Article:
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We Hate Comics Sans

Why the font that is loved by teenagers is strongly resisted among designers

I’m sure you have noticed. Among designers and creative people there is an aversion to a font that since the explosion of the computer age has been known as Comic Sans. This clearly is for a reason. And though I’m not claiming to know the inner workings of the minds of all graphic designers, from an objective perspective I can elaborate on some theories about such ingrained discontent.

Comic Sans represents zero composition, a disorganized structure and general dishevelment. In short, using it is like asking someone to make bulletin boards by hand. Oh! And in terms of the person using the font, it’s clear that in addition to never having done any calligraphy exercises, they do not have an artistic vision and not even pretty handwriting. This is why the rancor among designers exists.

I challenge you on your next walk around the neighborhood to count the times you identify this font on signs, posters, flyers; or on your phone in the images that your aunt sends you every morning to wish you good morning.

Comic Sans has an intrinsic childish aspect in its structure, which takes it further away from its use by designers. In connoted cases and for specific purposes its use is acceptable, but the communicative effects of its use are still questionable. Although, it still could never be associated with effectiveness because of its disheveled form, especially while playing with the odds of marketing a highly positioned and successful a product.

The main reason for its popularity is because it represents the easiest way out. The first thing that anyone learns when they discover that they can change the appearance of an electronic document is to “randomly” choose Comic Sans. Why? Because it stands out among many other sources that text processors offer, and this is not exactly a good thing.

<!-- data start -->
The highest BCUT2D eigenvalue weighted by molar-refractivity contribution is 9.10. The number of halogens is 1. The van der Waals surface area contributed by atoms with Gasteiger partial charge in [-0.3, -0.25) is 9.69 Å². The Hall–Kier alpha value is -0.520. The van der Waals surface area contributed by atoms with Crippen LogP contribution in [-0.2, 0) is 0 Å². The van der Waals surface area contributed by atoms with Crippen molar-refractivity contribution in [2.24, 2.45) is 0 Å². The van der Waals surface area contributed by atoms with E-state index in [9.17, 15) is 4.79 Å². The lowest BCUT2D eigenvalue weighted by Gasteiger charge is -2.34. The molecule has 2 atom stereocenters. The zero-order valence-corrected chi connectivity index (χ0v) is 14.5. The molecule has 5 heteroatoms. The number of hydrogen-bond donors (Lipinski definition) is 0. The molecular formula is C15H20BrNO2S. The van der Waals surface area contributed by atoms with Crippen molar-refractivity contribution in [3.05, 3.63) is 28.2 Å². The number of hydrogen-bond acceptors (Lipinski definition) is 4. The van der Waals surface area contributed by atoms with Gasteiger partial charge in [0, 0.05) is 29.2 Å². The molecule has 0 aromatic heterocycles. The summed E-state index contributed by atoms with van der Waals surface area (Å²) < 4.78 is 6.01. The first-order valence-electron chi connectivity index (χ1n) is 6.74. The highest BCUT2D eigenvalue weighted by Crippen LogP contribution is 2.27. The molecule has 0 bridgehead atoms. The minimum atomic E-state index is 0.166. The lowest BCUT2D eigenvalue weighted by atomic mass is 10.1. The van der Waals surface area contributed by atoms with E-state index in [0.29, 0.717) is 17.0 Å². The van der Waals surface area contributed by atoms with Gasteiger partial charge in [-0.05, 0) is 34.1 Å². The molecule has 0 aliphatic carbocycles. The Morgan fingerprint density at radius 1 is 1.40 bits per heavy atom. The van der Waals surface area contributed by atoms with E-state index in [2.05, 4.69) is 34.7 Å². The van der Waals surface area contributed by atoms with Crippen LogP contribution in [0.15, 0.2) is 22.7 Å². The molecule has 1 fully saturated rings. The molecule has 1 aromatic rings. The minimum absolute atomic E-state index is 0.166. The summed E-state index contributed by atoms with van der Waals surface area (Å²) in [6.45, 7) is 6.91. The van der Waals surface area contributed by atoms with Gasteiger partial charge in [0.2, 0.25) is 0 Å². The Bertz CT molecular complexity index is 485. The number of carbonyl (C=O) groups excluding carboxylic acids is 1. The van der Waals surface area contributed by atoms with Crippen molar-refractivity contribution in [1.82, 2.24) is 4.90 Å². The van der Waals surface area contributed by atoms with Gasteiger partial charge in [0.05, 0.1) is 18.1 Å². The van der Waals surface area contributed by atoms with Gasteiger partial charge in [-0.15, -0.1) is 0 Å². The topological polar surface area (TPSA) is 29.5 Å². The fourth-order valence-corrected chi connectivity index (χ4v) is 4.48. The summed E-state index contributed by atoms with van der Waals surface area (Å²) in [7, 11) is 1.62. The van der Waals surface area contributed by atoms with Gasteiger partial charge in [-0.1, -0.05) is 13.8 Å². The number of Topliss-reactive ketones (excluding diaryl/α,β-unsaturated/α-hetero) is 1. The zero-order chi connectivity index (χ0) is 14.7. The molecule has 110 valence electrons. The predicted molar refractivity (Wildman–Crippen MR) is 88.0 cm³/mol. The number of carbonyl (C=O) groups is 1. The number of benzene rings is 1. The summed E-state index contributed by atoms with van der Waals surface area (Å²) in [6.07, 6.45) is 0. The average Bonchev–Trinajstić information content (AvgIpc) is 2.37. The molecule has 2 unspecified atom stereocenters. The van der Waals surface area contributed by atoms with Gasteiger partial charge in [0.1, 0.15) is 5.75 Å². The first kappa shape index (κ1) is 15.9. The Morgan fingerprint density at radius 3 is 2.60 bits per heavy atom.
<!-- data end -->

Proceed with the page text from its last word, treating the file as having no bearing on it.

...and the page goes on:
There have been known cases of primary and secondary teachers who develop a disabling allergy to this type of font due to overexposure.

The fact is that this typography is so overused that it has become a symbol of simple-mindedness (not simplicity), and you do not want that in any way for a potential customer to associate it with your brand. It is almost suicidal. And it would leave you far from the adorable pathos that now floods social networks - if that was your intention.

Sincerely, as a designer I think there are much more interesting ways to give personality to a brand. Obviously this requires more knowledge and justification of the choices surrounding each visual element so that it can transmit exactly what is wanted without running the risk of being infantile or imprecise.

Of course, changing what is associated with the Comic Sans font would also represent a challenge that I would like to address. What values ​​or attributes of a brand could this typeface be related to? These thoughts are undoubtedly calling for more reflection.

Mijo! Brands and its team of experts will help you delineate your brand and drive it to success in the digital world. We are a leading creative digital marketing agency with presence in Mexico City, Guadalajara and Puerto Vallarta, and have experience with international brands.

Julián Lara is a graphic designer with Mijo! Brands. He studied at the University of Boyacá in Tunja, Colombia and is currently pursuing a specialization in Marketing Management. He calls himself an integral designer driven by a constant desire for learning and entrepreneurship of new challenges. A lover of travel, dance and studio photography, he devotes much of his free time to training disciplines such as kickboxing or insanity.